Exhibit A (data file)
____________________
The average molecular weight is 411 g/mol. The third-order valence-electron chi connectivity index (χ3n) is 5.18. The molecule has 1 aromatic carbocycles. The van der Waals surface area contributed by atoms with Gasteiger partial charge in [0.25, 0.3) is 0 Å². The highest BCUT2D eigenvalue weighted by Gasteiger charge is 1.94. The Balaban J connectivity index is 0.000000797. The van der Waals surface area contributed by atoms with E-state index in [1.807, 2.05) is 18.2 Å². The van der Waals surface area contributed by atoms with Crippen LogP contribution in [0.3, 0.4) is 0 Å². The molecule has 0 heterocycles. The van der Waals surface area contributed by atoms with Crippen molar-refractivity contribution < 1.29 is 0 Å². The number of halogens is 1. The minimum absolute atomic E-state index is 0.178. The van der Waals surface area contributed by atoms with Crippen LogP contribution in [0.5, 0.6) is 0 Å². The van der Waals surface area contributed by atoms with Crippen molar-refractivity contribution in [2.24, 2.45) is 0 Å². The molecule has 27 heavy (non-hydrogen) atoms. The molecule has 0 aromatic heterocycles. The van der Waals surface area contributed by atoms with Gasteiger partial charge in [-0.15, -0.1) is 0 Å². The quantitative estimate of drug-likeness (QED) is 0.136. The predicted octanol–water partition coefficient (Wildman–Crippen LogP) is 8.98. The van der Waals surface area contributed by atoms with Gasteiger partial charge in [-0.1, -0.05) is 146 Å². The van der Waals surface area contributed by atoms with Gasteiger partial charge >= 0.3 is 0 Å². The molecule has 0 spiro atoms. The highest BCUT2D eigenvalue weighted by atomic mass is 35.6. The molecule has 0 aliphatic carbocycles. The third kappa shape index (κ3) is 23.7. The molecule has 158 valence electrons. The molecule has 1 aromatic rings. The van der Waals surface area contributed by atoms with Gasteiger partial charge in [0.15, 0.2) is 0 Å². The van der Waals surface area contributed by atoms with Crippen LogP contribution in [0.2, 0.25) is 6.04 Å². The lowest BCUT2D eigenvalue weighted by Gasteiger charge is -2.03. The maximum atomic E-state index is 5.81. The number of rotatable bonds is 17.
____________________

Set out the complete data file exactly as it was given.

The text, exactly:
The average molecular weight is 411 g/mol. The third-order valence-electron chi connectivity index (χ3n) is 5.18. The molecule has 1 aromatic carbocycles. The van der Waals surface area contributed by atoms with Gasteiger partial charge in [0.25, 0.3) is 0 Å². The highest BCUT2D eigenvalue weighted by Gasteiger charge is 1.94. The Balaban J connectivity index is 0.000000797. The van der Waals surface area contributed by atoms with E-state index in [1.807, 2.05) is 18.2 Å². The van der Waals surface area contributed by atoms with Crippen LogP contribution in [0.3, 0.4) is 0 Å². The molecule has 0 heterocycles. The van der Waals surface area contributed by atoms with Crippen molar-refractivity contribution < 1.29 is 0 Å². The number of halogens is 1. The minimum absolute atomic E-state index is 0.178. The van der Waals surface area contributed by atoms with Crippen LogP contribution in [0.5, 0.6) is 0 Å². The van der Waals surface area contributed by atoms with Crippen molar-refractivity contribution in [2.24, 2.45) is 0 Å². The molecule has 27 heavy (non-hydrogen) atoms. The molecule has 0 aromatic heterocycles. The van der Waals surface area contributed by atoms with Gasteiger partial charge in [-0.15, -0.1) is 0 Å². The quantitative estimate of drug-likeness (QED) is 0.136. The predicted octanol–water partition coefficient (Wildman–Crippen LogP) is 8.98. The van der Waals surface area contributed by atoms with Gasteiger partial charge in [-0.1, -0.05) is 146 Å². The van der Waals surface area contributed by atoms with Gasteiger partial charge >= 0.3 is 0 Å². The molecule has 0 spiro atoms. The highest BCUT2D eigenvalue weighted by atomic mass is 35.6. The molecule has 0 aliphatic carbocycles. The third kappa shape index (κ3) is 23.7. The molecule has 158 valence electrons. The molecule has 1 aromatic rings. The van der Waals surface area contributed by atoms with Gasteiger partial charge in [0.15, 0.2) is 0 Å². The van der Waals surface area contributed by atoms with Crippen LogP contribution in [0.2, 0.25) is 6.04 Å². The lowest BCUT2D eigenvalue weighted by Gasteiger charge is -2.03. The maximum atomic E-state index is 5.81. The number of rotatable bonds is 17.